Just a few weeks ago I read an article titled, “Innovative Minds Don’t Think Alike.” The message was that as “our knowledge and expertise increase, our creativity and ability to innovate tend to taper off.” Why? The walls of our boxes thicken with our increased level of experience as we approach our goal of maximum efficiency. Hmmm… So as you specialize in a field, you start seeing things only one way – building and thickening your box. Sounds like, “if all you have is a hammer, everything else looks like a nail. It’s for this reason that my new company tends to engineer itself out of business by designing products ultimately useful only to other engineers. We can’t think of why you wouldn’t want all 52 buttons on your DVD remote control. “It’s why managers have trouble convincing the rank and file to adopt new processes. And it’s why the advertising world struggles to convey commercial messages to consumers.”

The solution to the innovation killer, according to Cynthia Barton Rabe in her book, “Innovation Killer: How What We Know Limits What We Can Imagine — and What Smart Companies Are Doing About It,” is to bring in outsiders that she calls ‘zero-gravity thinkers’. (And so... I was brought in). Now… isn’t that contrary to adopting a corporate monoculture? Who better to tell management that “the emperor has no clothes” than the new person who doesn’t know better? I guess there has to be diversity for healthy 'evolvement' to exist. Those who don’t evolve, dissolve. Now, if we can just stop killing the messengers.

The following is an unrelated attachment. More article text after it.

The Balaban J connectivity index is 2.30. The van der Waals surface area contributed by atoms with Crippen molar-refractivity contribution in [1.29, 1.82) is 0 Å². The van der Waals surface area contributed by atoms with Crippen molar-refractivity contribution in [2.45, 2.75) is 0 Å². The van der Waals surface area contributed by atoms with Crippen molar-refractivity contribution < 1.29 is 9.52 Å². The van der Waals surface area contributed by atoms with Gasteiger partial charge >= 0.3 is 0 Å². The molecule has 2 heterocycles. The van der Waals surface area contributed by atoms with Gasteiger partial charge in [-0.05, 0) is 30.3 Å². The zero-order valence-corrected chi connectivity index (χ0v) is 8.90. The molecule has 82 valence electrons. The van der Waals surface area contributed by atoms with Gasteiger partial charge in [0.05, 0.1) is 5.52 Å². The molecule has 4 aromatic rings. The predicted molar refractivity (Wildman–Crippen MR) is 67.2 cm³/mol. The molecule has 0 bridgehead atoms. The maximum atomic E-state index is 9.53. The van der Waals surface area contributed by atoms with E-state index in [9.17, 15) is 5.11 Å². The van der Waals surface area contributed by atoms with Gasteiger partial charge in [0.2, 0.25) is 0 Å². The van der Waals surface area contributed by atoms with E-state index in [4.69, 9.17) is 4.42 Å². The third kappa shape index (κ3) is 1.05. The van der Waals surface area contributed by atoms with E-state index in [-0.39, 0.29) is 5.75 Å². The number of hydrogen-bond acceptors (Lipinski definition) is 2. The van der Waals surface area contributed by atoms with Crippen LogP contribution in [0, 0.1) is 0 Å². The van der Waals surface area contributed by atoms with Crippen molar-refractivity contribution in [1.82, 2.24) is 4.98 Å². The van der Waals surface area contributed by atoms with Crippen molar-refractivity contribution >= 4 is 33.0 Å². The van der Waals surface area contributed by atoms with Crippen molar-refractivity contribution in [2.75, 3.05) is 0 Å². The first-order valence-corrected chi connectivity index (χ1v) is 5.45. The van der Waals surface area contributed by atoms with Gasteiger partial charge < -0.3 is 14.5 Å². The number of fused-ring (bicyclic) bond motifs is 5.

Who told you that you would be revered just because you can escape the bounds of gravity? No, Maysa, it’s a tough job. The monoculture robs even the most well-intended of some of their most human capabilities. You might find otherwise decent people savaging you as if you were an infection rather than a possible source of salvation. This is very hard work, not for ninnies or wimps. Hard, but worthy work. Keep chipping away.

Now, because I know you are a poet, I’ll leave this posting with a poem:

Finding Purpose

When efficiency become the purpose, purpose is gone

When low cost becomes the purpose, purpose is lost.

When conformity, consistency, and sameness become the first measure of goodness,

All goodness is gone.

Mistake the measure for the purpose, the process for the result, the glossy cover for the book,

and you’ll never find meaning in literature again.

Purpose lives beyond tomorrow, over the foreseeable horizon, in a dreamland banned from the bottom line.

Without it, every bottom line is meaningless.

With it, the bottom line today rarely matters.